LONDON (AFP) - Ross Brawn wants to oversee a more competitive Formula One season when he returns to the sport.
Brawn, who helped launch Michael Schumacher's brilliant career at Benetton and oversaw the German driver's five Formula One world titles at Ferrari, has been brought in as the sport's technical chief by new chairman Chase Carey after three years away from the Grand Prix circuit.
The shake-up has come after Englishman Bernie Ecclestone's time as the colourful ringmaster of Formula One was effectively finished on Monday (Jan 23) when US-based Liberty Media completed its takeover of motorsport's most prestigious brand in a deal valued at about US$8 billion (S$11 billion).
There have been complaints that under the 86-year-old Ecclestone, Formula One has failed to move with the times and Brawn believes the sport has become too complex, with not enough of the wheel-to-wheel action fans love.
"I think simplicity is a key objective for the future," Brawn, who left Mercedes in 2013, told BBC Radio Five on Tuesday (Jan 24).
"I've watched F1 for the last few years as a spectator, and there are times where even I haven't been sure what's been going on in the race," the 62-year-old Englishman added.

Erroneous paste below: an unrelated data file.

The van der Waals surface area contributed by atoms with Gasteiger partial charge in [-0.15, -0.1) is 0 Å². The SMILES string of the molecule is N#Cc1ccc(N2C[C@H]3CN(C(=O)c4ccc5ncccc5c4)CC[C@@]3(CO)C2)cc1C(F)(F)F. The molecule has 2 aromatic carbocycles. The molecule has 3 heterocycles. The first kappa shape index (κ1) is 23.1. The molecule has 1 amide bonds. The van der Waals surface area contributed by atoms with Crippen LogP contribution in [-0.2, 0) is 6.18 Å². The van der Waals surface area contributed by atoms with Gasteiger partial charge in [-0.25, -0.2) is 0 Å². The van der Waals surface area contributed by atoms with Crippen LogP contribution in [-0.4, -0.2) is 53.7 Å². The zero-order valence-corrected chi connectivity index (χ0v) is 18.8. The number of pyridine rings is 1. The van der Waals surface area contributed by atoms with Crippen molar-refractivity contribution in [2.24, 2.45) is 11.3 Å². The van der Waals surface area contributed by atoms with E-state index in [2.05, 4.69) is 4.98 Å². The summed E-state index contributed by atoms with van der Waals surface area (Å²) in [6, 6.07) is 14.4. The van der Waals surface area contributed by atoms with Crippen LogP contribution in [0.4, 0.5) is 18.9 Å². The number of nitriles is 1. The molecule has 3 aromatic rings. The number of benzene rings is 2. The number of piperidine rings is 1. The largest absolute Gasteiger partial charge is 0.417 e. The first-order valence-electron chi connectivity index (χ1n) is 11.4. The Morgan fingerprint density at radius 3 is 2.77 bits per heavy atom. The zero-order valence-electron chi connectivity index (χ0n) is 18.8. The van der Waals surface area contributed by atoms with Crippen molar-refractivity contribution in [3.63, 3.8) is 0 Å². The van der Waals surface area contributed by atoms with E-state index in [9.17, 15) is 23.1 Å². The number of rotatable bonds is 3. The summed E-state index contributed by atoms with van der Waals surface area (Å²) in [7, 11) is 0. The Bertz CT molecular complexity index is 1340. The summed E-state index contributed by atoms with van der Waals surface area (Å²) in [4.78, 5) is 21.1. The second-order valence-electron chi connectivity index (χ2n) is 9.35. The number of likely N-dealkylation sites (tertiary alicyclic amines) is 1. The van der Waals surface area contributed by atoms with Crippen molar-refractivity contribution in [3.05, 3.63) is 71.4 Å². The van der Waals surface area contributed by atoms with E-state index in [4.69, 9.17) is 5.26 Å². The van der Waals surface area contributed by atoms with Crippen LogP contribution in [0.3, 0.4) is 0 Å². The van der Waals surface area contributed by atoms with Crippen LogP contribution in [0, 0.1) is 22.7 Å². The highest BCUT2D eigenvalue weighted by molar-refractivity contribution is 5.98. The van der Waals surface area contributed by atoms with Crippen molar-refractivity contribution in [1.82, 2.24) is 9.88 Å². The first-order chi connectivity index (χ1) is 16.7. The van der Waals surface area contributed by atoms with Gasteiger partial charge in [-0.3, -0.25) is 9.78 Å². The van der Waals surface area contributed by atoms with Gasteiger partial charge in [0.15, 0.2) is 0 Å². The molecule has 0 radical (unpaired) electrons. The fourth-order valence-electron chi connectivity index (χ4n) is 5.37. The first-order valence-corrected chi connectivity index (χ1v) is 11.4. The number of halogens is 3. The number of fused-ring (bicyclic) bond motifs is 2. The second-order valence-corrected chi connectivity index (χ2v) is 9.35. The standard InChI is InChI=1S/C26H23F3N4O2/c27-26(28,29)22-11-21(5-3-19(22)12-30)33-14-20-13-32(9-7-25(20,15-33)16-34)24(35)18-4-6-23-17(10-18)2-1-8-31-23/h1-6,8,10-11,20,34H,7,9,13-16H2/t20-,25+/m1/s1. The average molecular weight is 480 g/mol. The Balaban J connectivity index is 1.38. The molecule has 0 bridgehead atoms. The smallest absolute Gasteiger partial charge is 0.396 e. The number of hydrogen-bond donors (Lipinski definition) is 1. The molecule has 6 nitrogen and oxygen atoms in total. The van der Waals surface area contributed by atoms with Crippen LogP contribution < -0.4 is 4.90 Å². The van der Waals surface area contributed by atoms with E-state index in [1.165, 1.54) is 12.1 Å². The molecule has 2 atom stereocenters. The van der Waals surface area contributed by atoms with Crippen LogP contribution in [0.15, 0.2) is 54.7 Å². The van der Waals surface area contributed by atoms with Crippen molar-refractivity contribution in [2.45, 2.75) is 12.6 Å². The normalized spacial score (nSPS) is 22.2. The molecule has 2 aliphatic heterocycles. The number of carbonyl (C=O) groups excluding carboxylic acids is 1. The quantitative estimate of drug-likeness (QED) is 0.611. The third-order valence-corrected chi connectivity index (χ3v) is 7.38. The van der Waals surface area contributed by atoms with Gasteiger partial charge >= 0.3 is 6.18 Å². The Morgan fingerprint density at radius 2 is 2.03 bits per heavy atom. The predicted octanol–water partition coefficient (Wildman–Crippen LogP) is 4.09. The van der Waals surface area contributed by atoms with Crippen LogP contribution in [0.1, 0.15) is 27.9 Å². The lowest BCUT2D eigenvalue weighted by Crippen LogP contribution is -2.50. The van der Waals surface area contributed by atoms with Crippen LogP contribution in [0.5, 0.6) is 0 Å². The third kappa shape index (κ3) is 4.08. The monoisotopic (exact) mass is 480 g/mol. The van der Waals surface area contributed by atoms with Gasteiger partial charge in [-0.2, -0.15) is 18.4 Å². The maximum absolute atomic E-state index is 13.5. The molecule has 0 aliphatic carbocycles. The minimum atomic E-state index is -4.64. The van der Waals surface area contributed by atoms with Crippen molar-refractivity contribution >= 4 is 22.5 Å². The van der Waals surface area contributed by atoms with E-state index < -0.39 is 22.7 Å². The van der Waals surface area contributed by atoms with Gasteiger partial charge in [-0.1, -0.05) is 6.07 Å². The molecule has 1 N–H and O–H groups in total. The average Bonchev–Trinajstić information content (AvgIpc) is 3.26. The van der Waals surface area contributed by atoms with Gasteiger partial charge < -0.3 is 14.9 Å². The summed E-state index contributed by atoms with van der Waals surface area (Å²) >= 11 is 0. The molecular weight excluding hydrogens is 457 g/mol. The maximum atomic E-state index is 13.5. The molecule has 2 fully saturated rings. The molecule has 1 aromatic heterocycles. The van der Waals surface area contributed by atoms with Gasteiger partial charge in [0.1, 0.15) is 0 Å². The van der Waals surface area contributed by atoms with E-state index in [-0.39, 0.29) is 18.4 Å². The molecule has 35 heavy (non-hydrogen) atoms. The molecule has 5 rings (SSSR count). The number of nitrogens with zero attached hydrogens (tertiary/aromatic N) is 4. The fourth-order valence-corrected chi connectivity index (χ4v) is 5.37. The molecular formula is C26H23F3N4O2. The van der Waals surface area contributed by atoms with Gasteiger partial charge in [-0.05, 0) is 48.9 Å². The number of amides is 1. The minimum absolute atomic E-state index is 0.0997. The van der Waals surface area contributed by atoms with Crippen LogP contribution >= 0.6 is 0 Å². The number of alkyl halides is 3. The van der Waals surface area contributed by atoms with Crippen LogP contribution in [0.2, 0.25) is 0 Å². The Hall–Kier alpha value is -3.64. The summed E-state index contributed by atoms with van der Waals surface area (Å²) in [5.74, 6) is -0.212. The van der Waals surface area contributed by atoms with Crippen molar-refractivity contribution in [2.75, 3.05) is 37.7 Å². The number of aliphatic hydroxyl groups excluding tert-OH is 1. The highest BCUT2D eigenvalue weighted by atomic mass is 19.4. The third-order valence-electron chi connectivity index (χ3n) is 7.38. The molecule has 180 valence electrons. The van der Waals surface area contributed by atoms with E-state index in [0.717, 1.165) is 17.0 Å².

"It's a great sport, it's a fabulous combination of the drivers and their personalities, their competition, and then the cars and the whole thing. We just need to look at it and see how we are able to improve the show."
A key issue for many Formula One enthusiasts is how the rest of the grid can challenge the all-conquering Mercedes team.
Mercedes have won three consecutive driver and team titles, with Lewis Hamilton and Nico Rosberg, who retired after taking the world title last season, monopolising the drivers' championship.
"I think the fans want racing, and we haven't seen too much of that lately," Brawn said.
"We've seen a great competition between two drivers in the same team for the last few years, and that's no fault of Mercedes as they've done a fabulous job.
"There's different types of fans of course, and this is where the complication comes. There are fans who come to the races, there's the fans who watch on TV, there's the fans who watch through other media. It's finding a balance between all of those requirements.
"We want the race, for instance, to be as big a show as we can make it, so when you come to a race for a weekend, you're entertained from beginning to end."